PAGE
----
We need an enormous Federal stimulus somewhere on the order of 15% to 25% of GDP (i.e. $3-5 trillion) that recognizes the existential threat to American families and immediately provides them with direct cash resources, debt forgiveness, and jobs guarantees in crucial industries to weather this storm. We also need the Senate to pass the Butch Lewis Act now. This loan program is needed now more than ever, as the market action of the past month has likely expedited the insolvency that has been predicted for many of these funds and that which jeopardizes the “golden years” for more than 1.4 million American workers and retirees.. No financial package should be passed without addressing the retirement crisis. Furthermore, we absolutely should not encourage American workers to mortgage their futures by borrowing from what little retirement savings we have.

*note: According to P&I, the groups that signed the letter to Congress were the SPARK Institute; American Benefits Council; American Council of Life Insurers; American Retirement Association; Association for Advanced Life Underwriting; Committee on Investment of Employee Benefit Assets; Defined Contribution Alternatives Association; ERISA Industry Committee; Financial Services Institute; Insured Retirement Institute; Investment Adviser Association; Investment Company Institute; National Association of Insurance and Financial Advisors; National Association of Manufacturers; NTCA-The Rural Broadband Association; Retirement Industry Trust Association; Retirement Industry Trust Association; Securities Industry and Financial Markets Association; Small Business Council of America; Small Business Legislative Council; and Stable Value Investment Association.

Is It A Tactical Move?

Bond funds have seen unprecedented outflows. According to Refintiv Lipper data released yesterday, U.S. investment-grade bond funds saw $35.6 billion pulled in the week ending March 18th. To put that in context, the previous “record” was $7.3 billion that had been established just the week before. If that isn’t enough, municipal bond funds experienced withdrawals that were nearly 3 times greater than the previous record, as $12.2 billion was taken out. Actually, nothing was spared within the universe of bonds, as mortgage, high yield, and leveraged loan funds also experienced nearly unprecedented activity.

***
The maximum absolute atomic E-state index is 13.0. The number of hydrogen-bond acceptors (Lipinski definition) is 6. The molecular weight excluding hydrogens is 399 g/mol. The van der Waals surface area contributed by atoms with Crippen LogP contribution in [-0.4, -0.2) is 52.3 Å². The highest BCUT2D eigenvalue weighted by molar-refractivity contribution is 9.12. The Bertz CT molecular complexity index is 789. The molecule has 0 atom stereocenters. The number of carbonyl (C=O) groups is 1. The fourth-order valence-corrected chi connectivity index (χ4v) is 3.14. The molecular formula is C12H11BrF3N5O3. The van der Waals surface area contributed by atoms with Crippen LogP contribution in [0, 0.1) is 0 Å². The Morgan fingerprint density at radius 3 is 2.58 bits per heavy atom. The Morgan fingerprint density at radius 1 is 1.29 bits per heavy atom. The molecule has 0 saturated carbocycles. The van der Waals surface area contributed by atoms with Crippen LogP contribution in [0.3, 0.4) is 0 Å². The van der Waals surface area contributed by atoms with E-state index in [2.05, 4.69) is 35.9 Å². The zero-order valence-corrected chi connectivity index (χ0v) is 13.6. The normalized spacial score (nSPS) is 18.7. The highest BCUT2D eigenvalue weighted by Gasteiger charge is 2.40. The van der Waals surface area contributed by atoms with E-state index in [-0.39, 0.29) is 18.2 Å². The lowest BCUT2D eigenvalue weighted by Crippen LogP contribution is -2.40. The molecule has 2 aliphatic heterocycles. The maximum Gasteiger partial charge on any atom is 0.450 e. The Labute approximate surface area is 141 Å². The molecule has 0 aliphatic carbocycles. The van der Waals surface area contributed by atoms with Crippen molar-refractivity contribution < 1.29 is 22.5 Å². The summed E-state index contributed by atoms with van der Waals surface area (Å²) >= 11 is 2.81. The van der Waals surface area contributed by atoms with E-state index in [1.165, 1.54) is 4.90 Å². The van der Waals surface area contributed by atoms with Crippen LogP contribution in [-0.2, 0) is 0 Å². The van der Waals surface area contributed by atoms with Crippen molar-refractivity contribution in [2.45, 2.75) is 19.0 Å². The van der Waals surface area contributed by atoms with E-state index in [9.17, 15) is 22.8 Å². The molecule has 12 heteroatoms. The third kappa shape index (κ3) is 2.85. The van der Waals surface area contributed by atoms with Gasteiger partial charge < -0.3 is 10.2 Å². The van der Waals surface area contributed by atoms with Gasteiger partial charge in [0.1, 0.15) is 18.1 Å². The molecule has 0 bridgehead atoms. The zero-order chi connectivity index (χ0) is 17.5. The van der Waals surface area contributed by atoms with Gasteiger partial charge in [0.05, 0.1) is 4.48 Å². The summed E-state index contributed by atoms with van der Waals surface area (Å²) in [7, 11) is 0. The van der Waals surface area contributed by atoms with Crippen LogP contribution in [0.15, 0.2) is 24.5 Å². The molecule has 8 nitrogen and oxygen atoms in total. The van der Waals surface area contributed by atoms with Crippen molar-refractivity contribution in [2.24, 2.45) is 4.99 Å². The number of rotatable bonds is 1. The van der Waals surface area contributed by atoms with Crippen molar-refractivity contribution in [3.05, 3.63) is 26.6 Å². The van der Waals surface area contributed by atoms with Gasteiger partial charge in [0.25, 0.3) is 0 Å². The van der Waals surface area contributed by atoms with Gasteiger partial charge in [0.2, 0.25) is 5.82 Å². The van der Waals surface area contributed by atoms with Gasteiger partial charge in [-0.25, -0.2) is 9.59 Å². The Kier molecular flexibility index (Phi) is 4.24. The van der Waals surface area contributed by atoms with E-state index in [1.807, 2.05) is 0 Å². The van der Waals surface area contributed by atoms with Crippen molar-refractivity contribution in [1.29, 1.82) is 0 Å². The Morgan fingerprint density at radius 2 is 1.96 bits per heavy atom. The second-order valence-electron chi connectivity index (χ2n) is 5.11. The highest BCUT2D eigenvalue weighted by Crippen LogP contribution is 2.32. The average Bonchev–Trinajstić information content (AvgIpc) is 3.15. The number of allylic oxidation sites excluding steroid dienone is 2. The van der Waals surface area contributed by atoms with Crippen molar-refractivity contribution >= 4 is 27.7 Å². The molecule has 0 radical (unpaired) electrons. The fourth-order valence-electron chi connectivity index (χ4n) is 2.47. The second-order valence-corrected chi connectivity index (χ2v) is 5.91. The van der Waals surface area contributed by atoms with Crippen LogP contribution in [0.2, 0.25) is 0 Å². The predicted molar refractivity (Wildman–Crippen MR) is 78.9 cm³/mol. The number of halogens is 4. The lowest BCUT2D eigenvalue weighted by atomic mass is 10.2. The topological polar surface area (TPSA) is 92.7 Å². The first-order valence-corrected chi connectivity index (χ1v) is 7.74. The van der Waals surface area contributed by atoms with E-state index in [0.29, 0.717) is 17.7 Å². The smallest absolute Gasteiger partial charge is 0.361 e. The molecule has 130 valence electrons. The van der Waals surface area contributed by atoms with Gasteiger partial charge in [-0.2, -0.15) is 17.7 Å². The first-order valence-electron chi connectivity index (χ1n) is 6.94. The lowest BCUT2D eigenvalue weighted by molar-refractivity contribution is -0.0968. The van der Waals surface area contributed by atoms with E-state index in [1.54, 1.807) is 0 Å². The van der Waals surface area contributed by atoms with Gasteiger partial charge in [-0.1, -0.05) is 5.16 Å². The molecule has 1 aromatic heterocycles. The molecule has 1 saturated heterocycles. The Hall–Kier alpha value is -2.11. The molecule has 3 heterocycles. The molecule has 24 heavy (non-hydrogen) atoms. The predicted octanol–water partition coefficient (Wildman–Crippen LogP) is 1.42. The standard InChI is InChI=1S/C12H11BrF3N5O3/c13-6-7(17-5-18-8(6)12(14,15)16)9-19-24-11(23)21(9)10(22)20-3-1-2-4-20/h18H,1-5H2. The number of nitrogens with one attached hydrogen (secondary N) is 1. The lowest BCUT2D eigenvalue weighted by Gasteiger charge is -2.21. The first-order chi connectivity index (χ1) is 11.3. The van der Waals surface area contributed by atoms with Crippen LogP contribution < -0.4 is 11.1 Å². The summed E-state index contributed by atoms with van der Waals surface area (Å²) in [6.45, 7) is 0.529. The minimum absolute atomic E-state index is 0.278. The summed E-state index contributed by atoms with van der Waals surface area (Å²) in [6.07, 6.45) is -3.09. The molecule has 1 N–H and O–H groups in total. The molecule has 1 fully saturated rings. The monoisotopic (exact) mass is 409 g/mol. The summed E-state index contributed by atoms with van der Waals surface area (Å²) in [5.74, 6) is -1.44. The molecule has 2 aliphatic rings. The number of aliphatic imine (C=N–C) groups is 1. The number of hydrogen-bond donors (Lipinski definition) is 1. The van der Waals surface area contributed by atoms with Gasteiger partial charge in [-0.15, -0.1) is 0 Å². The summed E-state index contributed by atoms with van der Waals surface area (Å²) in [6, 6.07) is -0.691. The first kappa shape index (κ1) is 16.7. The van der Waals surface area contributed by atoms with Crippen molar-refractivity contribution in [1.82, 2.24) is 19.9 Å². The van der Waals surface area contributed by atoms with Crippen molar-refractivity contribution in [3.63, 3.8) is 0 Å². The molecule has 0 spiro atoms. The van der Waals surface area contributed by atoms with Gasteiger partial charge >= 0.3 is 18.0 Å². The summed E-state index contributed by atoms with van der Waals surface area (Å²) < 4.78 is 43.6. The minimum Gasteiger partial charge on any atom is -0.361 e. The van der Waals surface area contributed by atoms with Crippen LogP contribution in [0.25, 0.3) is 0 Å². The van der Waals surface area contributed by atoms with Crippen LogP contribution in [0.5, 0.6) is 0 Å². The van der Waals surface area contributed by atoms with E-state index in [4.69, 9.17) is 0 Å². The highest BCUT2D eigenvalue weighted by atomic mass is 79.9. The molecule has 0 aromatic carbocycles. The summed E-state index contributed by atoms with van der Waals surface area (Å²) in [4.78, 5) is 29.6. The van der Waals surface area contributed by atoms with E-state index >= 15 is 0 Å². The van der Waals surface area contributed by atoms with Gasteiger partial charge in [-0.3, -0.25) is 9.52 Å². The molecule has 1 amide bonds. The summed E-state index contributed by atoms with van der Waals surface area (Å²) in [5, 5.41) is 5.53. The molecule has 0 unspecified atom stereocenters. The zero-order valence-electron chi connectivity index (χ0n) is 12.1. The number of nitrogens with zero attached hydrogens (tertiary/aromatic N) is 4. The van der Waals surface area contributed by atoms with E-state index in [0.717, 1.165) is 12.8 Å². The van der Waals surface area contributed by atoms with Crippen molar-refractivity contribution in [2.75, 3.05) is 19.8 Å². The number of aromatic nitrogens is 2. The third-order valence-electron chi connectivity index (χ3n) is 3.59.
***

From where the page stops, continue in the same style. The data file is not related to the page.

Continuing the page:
What is inspiring this dramatic pace of withdrawals? Are the actions specific to fears related to the bonds themselves, such as lower quality corporate bonds that might be in industries most susceptible to the impact from the Coronavirus or are their other reasons? One explanation may be a tactical move back into equities, as DB pension plans, E&Fs, and individuals rebalance their asset allocation back to equities following their precipitous fall. There is some support for the latter explanation, as Vanguard S&P 500 ETF had experienced 19 straight days of inflows until Tuesday.

At Ryan ALM, we have been encouraging our clients and prospects to sell long-dated treasuries (10-years and longer) to take advantage of the strong performance that they’ve experienced and to use those proceeds to establish a cash flow matching portfolio to defease the plan’s, in the case of DB plans, Retired Lives liability. With the nearly unprecedented widening that we’ve witnessed in the yield spreads of corporates, both investment grade and high yield, relative to Treasuries, we believe that the timing is very good.

Thank You, Kelsey!

I am going to depart from my normal focus on pension-related issues to thank my daughter, Kelsey, and all the other medical professionals that are on the front lines of the battle to help those currently stricken with the Coronavirus. I’ve grown up admiring the incredible work and passion displayed daily by nurses, as my mom, sister, sister-in-law, and now daughter are proud members of that amazing fraternity.